Good. Capable and enterprising; gain by energy and courage;
local distinction; increased responsibility; position of authority.
Conjunction or Bad. Violent temper; rash actions; indiscreet
conduct; illness, operations, and accidents; loss by quarrels;
danger of malice and violence; separations and estrangements;
danger of dishonour, disgrace, imprisonment or confinement.

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Good. Success in practical work, engineering, inventions,
etc., and by quick action; success in law or against opposition;
benefits from strangers, and gain through societies and travel.
Conjunction or Bad. Mental disorders; sudden illness and
operations; quarrels; danger of violence; accidents by fire,
electricity, explosions, etc.; danger of ruin through own actions;
disastrous attachments; break up of conditions; matrimonial
separation or divorce.
Good. Pleasant holidays, excursions, picnics, etc.; financial
and business benefits; gain by speculation; religious enthusiasm;
fortunate travels; success in hazardous enterprises, but tends to
attempt too much.
Conjunction or Bad. Rashness; excess; self-indulgence;
sexual troubles; loss by jealousy; liable to blood-poisoning;
danger from water, liquids, gas, and poison; violence committed
or suffered.
Good. Religious interests; benefit through speculation; social
success; realised ambitions; gain through law and professional
Bad. Loss through false friends and professional people; loss
by speculation; trouble through law.
Conjunction or Good. Gain by inheritance and legacies;
honour, advancement, and popularity; public appointment or
responsible position; success in law

- 93 -


and church; successful journeys; new and influential friends.
Bad. Many losses and obstacles; loss by law-suits, bank
failures, unsuccessful investment or speculation, and by own or
others dishonesty; loss of credit; danger of imprisonment or of
becoming inmate of institution; social and domestic troubles.
Conjunction or Good. Gain through science, inventions,
occultism, or in unusual ways; gain by travel or legacy;
preferment in law or church and professional success.
Bad. Loss through inventions or occult matters; loss by lawsuits and through professional people; unfortunate journeys.
Conjunction or Good. Devotional religious tendencies;
psychic experiences; pleasure and gain by travel and voyages;
artistic or musical success; great gain by speculation and
imaginative enterprises.
Bad. Difficulties and losses in travel; danger of illness and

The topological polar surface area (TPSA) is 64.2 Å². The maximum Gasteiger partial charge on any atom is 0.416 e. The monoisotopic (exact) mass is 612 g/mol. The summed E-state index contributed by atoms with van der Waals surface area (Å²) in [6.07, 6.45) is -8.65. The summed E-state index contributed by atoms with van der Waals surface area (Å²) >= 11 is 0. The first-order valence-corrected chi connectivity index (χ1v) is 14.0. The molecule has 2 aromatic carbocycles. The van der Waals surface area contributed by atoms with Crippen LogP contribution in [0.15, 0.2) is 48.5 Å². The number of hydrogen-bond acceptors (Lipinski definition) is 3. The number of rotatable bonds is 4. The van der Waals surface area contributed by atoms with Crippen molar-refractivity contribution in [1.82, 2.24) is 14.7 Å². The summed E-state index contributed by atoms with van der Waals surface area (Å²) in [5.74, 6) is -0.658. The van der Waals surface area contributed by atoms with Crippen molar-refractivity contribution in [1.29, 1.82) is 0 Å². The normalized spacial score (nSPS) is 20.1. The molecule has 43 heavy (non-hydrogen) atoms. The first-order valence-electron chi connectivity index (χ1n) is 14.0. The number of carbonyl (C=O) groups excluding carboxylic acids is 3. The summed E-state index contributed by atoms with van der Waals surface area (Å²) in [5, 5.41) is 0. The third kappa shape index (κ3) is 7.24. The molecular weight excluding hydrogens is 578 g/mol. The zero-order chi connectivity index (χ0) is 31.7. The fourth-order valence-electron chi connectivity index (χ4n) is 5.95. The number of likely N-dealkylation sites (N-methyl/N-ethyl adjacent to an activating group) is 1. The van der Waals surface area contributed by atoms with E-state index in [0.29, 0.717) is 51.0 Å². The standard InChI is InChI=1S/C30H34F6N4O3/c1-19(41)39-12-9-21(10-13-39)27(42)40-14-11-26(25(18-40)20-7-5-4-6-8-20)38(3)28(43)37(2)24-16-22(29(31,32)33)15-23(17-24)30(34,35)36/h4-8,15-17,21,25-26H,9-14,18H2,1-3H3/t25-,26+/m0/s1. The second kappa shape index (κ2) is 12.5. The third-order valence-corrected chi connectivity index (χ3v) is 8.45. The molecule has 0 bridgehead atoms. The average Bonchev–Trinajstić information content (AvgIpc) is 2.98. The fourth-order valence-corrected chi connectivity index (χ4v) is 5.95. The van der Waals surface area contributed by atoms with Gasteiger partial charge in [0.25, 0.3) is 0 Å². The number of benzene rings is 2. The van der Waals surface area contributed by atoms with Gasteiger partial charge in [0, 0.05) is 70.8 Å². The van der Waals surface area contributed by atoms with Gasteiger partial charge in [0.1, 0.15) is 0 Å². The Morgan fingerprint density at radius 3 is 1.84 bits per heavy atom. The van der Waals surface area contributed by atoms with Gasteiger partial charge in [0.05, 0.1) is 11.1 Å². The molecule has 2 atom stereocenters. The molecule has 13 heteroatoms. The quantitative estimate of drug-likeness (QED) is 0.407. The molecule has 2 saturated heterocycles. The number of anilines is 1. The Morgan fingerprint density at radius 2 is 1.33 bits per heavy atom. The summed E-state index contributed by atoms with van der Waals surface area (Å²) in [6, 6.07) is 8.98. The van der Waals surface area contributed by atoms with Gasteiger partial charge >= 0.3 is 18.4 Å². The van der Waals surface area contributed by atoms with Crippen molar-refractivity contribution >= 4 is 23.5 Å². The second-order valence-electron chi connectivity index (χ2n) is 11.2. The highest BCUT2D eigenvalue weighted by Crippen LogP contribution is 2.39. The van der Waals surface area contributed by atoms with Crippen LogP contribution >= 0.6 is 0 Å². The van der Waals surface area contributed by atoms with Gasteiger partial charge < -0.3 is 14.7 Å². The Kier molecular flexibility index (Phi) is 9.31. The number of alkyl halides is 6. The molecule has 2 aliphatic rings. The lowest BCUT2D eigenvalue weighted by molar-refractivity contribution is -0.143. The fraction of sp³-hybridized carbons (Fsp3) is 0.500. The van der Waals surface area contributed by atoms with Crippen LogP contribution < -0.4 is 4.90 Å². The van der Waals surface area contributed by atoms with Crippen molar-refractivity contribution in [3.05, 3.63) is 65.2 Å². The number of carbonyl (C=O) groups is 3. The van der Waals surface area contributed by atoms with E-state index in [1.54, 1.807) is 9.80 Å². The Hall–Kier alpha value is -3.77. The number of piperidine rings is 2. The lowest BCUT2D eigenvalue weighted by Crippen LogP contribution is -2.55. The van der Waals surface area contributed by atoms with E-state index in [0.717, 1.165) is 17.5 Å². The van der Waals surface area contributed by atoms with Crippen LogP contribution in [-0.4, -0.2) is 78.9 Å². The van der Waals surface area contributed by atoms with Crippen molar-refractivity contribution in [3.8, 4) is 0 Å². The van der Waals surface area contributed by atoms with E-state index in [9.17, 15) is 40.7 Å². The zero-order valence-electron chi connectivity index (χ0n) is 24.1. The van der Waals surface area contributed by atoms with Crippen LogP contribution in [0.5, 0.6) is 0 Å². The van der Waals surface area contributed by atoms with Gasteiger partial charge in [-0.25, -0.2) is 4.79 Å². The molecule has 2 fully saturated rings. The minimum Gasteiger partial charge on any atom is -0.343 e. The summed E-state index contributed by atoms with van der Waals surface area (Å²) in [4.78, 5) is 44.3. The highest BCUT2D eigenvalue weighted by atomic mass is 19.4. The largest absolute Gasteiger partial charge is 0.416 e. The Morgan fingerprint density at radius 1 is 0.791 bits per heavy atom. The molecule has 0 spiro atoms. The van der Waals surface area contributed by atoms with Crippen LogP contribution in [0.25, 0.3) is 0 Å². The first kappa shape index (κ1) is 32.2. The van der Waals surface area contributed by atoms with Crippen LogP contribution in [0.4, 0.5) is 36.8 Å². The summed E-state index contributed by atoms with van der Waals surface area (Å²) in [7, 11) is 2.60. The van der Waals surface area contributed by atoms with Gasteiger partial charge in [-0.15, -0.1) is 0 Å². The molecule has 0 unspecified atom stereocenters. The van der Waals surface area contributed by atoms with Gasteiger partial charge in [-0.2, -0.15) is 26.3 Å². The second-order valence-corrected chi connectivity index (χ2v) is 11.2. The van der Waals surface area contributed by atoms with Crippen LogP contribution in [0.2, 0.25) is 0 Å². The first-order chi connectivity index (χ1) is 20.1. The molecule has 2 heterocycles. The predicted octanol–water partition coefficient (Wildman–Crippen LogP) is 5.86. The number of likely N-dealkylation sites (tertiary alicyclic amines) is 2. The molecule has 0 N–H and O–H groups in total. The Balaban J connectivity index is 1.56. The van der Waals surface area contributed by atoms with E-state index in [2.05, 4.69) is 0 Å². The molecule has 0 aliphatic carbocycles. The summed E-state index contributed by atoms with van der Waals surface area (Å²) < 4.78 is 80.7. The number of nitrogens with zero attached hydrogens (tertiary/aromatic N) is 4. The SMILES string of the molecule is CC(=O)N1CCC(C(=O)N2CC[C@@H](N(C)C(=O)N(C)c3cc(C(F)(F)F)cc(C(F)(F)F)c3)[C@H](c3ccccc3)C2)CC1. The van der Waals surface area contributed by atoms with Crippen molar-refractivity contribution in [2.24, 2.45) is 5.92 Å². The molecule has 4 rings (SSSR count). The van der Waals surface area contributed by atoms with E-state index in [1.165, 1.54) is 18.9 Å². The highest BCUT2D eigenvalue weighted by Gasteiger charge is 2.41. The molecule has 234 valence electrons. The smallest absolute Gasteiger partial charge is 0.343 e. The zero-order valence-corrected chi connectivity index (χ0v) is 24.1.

confinement; loss by fraud and deception; danger of dishonest
practices and imprisonment; heavy loss by speculation.
Steady; serious; increase of responsibility;
advancement; benefits through elderly people and investment.
Bad. Depression; illness; financial delay and shortage; trouble
through elderly people and superiors.

- 94 -


Conjunction or Good. Increased responsibility; position of
management; public or government position; business success;
new developments in business; success through inventions and
Uranian matters.
Illness; long and tedious diseases; loss through
Government or public concerns and large firms; loss of credit and
employment; trouble from creditors and rivals; danger to a parent;
awakens criminal tendencies.
Good. Increased reputation and position; gain by legacy,
investment, property, and journeys or voyages; benefits through
friends; interest in, and gain by, psychic matters.
Conjunction or Bad. Loss by travel; loss by deception and
inferiors; danger of scandal and false accusations; loss of
employment; peculiar illness; loss by property and investment.
Good. Benefits through the Government, municipal bodies, or
public concerns; gain through originality and by invention.
Bad. Loss by erratic action; trouble through the Government
or influential bodies; danger of accidents.
Good. Strange ideas; peculiar events; artistic success along
original lines; gain through occult matters, and by travel and

- 95 -


Bad. Strange political views or associations; trouble and loss
through psychic matters, and by fraud and deception; trouble
through friends and societies; loss of important position; some
restriction or confinement. The conjunction depends upon the
radical aspects to Neptune.
Good. Pleasant period; enjoyable holiday; voyage or visit to
Bad. Chaotic thoughts; peculiar dreams; loss by speculation;
strange and unpleasant experiences.

(The good directions include the conjunction of Caput,

and the bad ones the conjunction of Cauda)

Nodes - C
Good. Great activity; much writing, speaking, or travelling.
Bad. Sharp wit; much activity; many controversies; danger of